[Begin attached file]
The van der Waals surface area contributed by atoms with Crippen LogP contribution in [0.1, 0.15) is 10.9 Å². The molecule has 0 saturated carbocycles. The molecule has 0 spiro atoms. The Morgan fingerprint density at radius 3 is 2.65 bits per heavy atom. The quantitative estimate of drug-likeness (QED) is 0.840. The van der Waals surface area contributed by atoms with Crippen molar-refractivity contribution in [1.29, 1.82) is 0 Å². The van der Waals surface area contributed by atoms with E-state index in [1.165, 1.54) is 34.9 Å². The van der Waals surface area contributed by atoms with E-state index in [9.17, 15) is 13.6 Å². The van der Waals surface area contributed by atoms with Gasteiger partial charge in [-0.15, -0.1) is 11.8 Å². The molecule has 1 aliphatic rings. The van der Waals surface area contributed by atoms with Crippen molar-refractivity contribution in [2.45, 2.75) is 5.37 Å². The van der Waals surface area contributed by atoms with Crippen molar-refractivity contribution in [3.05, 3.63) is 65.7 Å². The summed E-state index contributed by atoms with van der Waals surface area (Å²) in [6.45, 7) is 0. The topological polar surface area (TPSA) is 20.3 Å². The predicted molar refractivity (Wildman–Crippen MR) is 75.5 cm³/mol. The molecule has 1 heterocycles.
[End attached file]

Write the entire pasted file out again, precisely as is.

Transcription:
The van der Waals surface area contributed by atoms with Crippen LogP contribution in [0.1, 0.15) is 10.9 Å². The molecule has 0 saturated carbocycles. The molecule has 0 spiro atoms. The Morgan fingerprint density at radius 3 is 2.65 bits per heavy atom. The quantitative estimate of drug-likeness (QED) is 0.840. The van der Waals surface area contributed by atoms with Crippen molar-refractivity contribution in [1.29, 1.82) is 0 Å². The van der Waals surface area contributed by atoms with E-state index in [1.165, 1.54) is 34.9 Å². The van der Waals surface area contributed by atoms with E-state index in [9.17, 15) is 13.6 Å². The van der Waals surface area contributed by atoms with Gasteiger partial charge in [-0.15, -0.1) is 11.8 Å². The molecule has 1 aliphatic rings. The van der Waals surface area contributed by atoms with Crippen molar-refractivity contribution in [2.45, 2.75) is 5.37 Å². The van der Waals surface area contributed by atoms with Crippen molar-refractivity contribution in [3.05, 3.63) is 65.7 Å². The summed E-state index contributed by atoms with van der Waals surface area (Å²) in [6.45, 7) is 0. The topological polar surface area (TPSA) is 20.3 Å². The predicted molar refractivity (Wildman–Crippen MR) is 75.5 cm³/mol. The molecule has 1 heterocycles.